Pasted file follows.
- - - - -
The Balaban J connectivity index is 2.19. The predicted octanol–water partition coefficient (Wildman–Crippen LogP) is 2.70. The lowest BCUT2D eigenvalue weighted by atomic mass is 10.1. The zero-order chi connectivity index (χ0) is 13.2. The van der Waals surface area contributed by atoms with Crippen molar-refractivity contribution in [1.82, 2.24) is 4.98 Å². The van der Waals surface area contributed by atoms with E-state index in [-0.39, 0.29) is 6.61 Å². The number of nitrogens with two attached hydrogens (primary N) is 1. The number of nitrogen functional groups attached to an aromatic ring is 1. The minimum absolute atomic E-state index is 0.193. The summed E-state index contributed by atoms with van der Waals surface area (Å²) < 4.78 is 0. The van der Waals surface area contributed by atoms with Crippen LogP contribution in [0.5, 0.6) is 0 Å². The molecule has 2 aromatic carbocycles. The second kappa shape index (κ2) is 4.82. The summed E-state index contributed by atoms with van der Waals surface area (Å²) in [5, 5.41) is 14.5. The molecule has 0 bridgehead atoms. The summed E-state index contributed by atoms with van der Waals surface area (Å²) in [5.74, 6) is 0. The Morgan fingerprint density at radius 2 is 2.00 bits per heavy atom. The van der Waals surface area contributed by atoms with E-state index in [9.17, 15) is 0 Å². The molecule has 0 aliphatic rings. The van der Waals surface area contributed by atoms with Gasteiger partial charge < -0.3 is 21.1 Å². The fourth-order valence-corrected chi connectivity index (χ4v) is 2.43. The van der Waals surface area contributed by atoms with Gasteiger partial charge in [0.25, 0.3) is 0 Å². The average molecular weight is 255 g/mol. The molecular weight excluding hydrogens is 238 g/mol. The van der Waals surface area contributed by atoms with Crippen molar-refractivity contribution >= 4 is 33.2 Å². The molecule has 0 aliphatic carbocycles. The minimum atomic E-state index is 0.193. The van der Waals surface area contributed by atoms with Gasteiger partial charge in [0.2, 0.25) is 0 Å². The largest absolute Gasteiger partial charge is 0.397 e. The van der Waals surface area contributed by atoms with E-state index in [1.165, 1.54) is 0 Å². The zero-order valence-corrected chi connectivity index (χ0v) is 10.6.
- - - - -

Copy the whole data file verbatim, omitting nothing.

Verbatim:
The Balaban J connectivity index is 2.19. The predicted octanol–water partition coefficient (Wildman–Crippen LogP) is 2.70. The lowest BCUT2D eigenvalue weighted by atomic mass is 10.1. The zero-order chi connectivity index (χ0) is 13.2. The van der Waals surface area contributed by atoms with Crippen molar-refractivity contribution in [1.82, 2.24) is 4.98 Å². The van der Waals surface area contributed by atoms with E-state index in [-0.39, 0.29) is 6.61 Å². The number of nitrogens with two attached hydrogens (primary N) is 1. The number of nitrogen functional groups attached to an aromatic ring is 1. The minimum absolute atomic E-state index is 0.193. The summed E-state index contributed by atoms with van der Waals surface area (Å²) < 4.78 is 0. The van der Waals surface area contributed by atoms with Crippen LogP contribution in [0.5, 0.6) is 0 Å². The molecule has 2 aromatic carbocycles. The second kappa shape index (κ2) is 4.82. The summed E-state index contributed by atoms with van der Waals surface area (Å²) in [5, 5.41) is 14.5. The molecule has 0 bridgehead atoms. The summed E-state index contributed by atoms with van der Waals surface area (Å²) in [5.74, 6) is 0. The Morgan fingerprint density at radius 2 is 2.00 bits per heavy atom. The van der Waals surface area contributed by atoms with E-state index in [9.17, 15) is 0 Å². The molecule has 0 aliphatic rings. The van der Waals surface area contributed by atoms with Gasteiger partial charge < -0.3 is 21.1 Å². The fourth-order valence-corrected chi connectivity index (χ4v) is 2.43. The van der Waals surface area contributed by atoms with Gasteiger partial charge in [0.25, 0.3) is 0 Å². The average molecular weight is 255 g/mol. The molecular weight excluding hydrogens is 238 g/mol. The van der Waals surface area contributed by atoms with Crippen molar-refractivity contribution >= 4 is 33.2 Å². The molecule has 0 aliphatic carbocycles. The minimum atomic E-state index is 0.193. The van der Waals surface area contributed by atoms with Gasteiger partial charge in [0.2, 0.25) is 0 Å². The largest absolute Gasteiger partial charge is 0.397 e. The van der Waals surface area contributed by atoms with E-state index in [1.165, 1.54) is 0 Å². The zero-order valence-corrected chi connectivity index (χ0v) is 10.6.